Next month’s meeting, on Wednesday April 17th at 7.30 pm sees Gareth Davies from Talybont on Usk coming to talk to us about growing plants in containers – surely something we all do in some way, and Gareth will inspire us with lots of ideas for containers in 2019.

Other dates for your diaries:

  • Thursday 11 April, 2pm. Farmyard Nurseries, Llandysul for nursery tour with Richard Bramley followed by tea/coffee and cake. Richard has asked whether we would like a demonstration or talk when we visit. If you have any preference, then please let Yvonne know and also confirm if you would like to attend. Richard has a massive range of plants including the National Plant Collections of both Primula sieboldii, ( above, which will probably be at their peak in his polytunnels) and Sarracenia (Pitcher) carnivorous plants, so there will be lots to see.
  • Wednesday 22 May, 3pm. Mad Hatters Tea Party, Aberglasney. Afternoon tea £12 per person, plus reduced entry fee £7.25 per person (total £19.25) to be paid by April meeting, please. Form on the entrance table at meetings, or let Yvonne know if you would like to attend.
  •  Our annual Garden Safari, planned for early June. We’re looking for members to open their gardens, large or small, for members to visit.It is always interesting visiting other people’s gardens as there’s invariably something new to learn, even for the more experienced gardeners among us. Is there someone willing to host a shared picnic lunch please? (members to bring food). Exact date to be confirmed in due course.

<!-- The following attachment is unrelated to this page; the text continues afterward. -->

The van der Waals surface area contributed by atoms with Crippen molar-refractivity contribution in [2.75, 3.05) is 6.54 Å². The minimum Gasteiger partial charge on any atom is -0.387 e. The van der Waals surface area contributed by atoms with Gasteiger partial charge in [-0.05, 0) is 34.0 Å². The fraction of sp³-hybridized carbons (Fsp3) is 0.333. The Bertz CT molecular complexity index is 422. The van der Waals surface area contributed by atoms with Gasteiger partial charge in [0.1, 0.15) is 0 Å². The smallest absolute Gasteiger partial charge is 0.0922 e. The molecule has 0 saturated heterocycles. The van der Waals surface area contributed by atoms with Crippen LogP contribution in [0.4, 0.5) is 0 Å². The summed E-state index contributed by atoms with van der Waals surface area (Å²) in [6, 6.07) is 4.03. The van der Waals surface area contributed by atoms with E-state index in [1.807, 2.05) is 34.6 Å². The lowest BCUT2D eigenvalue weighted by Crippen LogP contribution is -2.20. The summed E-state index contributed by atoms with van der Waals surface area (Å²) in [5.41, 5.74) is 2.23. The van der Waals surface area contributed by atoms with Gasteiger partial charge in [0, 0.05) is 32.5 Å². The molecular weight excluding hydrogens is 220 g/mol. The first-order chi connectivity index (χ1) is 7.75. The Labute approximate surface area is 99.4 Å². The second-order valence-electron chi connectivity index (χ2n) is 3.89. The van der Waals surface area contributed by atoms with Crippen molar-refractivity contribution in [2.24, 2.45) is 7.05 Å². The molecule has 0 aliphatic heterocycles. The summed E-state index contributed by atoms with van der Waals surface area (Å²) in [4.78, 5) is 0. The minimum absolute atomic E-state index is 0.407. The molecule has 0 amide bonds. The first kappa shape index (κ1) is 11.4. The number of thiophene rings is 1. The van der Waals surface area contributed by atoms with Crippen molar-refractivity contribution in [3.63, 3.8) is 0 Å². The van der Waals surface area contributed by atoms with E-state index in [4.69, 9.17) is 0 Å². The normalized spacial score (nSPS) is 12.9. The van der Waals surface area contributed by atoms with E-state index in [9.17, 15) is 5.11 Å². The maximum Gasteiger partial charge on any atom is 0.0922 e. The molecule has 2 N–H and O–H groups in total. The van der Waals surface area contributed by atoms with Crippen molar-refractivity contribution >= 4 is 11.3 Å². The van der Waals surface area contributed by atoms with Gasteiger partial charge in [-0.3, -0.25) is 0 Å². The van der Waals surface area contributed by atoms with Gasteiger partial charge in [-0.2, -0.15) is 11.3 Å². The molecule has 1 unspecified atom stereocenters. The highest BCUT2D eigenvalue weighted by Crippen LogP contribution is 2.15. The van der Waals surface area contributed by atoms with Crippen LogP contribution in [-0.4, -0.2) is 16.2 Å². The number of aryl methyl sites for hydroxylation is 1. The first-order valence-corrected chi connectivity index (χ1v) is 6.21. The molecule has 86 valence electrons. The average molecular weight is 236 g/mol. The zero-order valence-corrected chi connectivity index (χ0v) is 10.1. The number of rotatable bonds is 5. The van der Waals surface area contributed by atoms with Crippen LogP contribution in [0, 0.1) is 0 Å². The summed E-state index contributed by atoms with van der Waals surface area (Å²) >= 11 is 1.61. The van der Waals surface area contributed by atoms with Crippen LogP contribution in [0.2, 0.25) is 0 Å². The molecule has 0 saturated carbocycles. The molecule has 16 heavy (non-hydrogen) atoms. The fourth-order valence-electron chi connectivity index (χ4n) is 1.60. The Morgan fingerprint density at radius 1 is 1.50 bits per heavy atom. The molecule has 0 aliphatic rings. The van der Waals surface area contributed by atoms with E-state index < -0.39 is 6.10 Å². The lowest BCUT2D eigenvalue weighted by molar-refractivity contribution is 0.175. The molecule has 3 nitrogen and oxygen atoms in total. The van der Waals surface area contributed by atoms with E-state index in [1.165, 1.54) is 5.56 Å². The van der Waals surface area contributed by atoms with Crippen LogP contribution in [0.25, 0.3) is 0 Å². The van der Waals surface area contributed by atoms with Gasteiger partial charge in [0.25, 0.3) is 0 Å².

• Sunday 7 July, Ceredigion Growers Plant Fair, 10-3pm – forms for volunteers and cake/plant donations available at next month’s meeting.
  • Our August meeting’s  growing challenge – edible flowers/leaves in any form, eg cordial, flowers, leaves, cake – edible leaves. For some more ideas on what we can grow, try looking at www.maddocksfarmorganics.co.uk/edible-flowers-list have lists of edible flowers, how to grow them and how to crystallise them. And also  for some edible wild plants https://matteroftrust.org/14760/62-edible-wild-plants-that-you-didnt-know-you-can-eat; .
  • Finally advance notice of our May 15 th meeting when Steve Lloyd from Hergest Croft gardens is coming to Cothi, and is going to be holding a workshop type meeting on plant propagation of all types. For those who’ve never visited Hergest Croft it’s on the borders of England and Wales and has been in the same family for over 4 generations. Click here for more. The extensive gardens include a fantastic kitchen garden, herbaceous borders, perennials and a massive collection of over 5,000 different trees and shrubs. Steve went to work there from school in 1980, and is the head gardener. Over that time he’s propagated huge amounts of plants of all types, and will be bringing plants he’s grown for sale, as well as material to experiment with, and show us his favoured methods and tips. He’s also willing for Cothi members to bring along any plants which members have struggled to propagate and discuss best options. Steve not only has great experience, but is also a very enthusiastic speaker, so I’m sure we’ll all learn a lot from this evening. Book it in your diaries now!

Other events further afield which might interest CG members:

  • 6 April, Leonardslee Lakes and Gardens near Horsham, West Sussex reopens after being closed for 9 years. 240 acres with Loder Rhododendrons, azaleas, magnolias.